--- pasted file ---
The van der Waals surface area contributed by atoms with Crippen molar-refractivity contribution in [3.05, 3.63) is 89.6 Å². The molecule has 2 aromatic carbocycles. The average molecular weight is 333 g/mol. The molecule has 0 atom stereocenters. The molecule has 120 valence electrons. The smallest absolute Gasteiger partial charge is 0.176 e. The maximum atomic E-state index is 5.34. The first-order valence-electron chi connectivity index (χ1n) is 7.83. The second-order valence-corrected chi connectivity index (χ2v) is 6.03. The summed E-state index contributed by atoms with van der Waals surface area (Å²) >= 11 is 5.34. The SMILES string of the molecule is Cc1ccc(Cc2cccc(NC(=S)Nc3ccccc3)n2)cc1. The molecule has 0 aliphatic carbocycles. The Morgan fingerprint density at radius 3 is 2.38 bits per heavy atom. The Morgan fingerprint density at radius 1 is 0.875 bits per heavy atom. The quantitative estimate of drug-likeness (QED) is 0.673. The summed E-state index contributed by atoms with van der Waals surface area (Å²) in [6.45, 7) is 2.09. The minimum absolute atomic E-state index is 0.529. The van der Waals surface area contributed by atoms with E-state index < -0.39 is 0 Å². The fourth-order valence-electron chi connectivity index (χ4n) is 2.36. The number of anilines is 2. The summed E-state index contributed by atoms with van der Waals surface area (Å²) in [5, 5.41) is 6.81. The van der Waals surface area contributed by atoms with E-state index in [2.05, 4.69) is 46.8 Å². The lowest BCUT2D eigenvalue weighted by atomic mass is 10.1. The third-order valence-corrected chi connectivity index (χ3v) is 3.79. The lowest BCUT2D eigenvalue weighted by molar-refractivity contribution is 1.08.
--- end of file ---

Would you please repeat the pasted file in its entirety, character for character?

The van der Waals surface area contributed by atoms with Crippen molar-refractivity contribution in [3.05, 3.63) is 89.6 Å². The molecule has 2 aromatic carbocycles. The average molecular weight is 333 g/mol. The molecule has 0 atom stereocenters. The molecule has 120 valence electrons. The smallest absolute Gasteiger partial charge is 0.176 e. The maximum atomic E-state index is 5.34. The first-order valence-electron chi connectivity index (χ1n) is 7.83. The second-order valence-corrected chi connectivity index (χ2v) is 6.03. The summed E-state index contributed by atoms with van der Waals surface area (Å²) >= 11 is 5.34. The SMILES string of the molecule is Cc1ccc(Cc2cccc(NC(=S)Nc3ccccc3)n2)cc1. The molecule has 0 aliphatic carbocycles. The Morgan fingerprint density at radius 3 is 2.38 bits per heavy atom. The Morgan fingerprint density at radius 1 is 0.875 bits per heavy atom. The quantitative estimate of drug-likeness (QED) is 0.673. The summed E-state index contributed by atoms with van der Waals surface area (Å²) in [6.45, 7) is 2.09. The minimum absolute atomic E-state index is 0.529. The van der Waals surface area contributed by atoms with E-state index < -0.39 is 0 Å². The fourth-order valence-electron chi connectivity index (χ4n) is 2.36. The number of anilines is 2. The summed E-state index contributed by atoms with van der Waals surface area (Å²) in [5, 5.41) is 6.81. The van der Waals surface area contributed by atoms with E-state index in [2.05, 4.69) is 46.8 Å². The lowest BCUT2D eigenvalue weighted by atomic mass is 10.1. The third-order valence-corrected chi connectivity index (χ3v) is 3.79. The lowest BCUT2D eigenvalue weighted by molar-refractivity contribution is 1.08.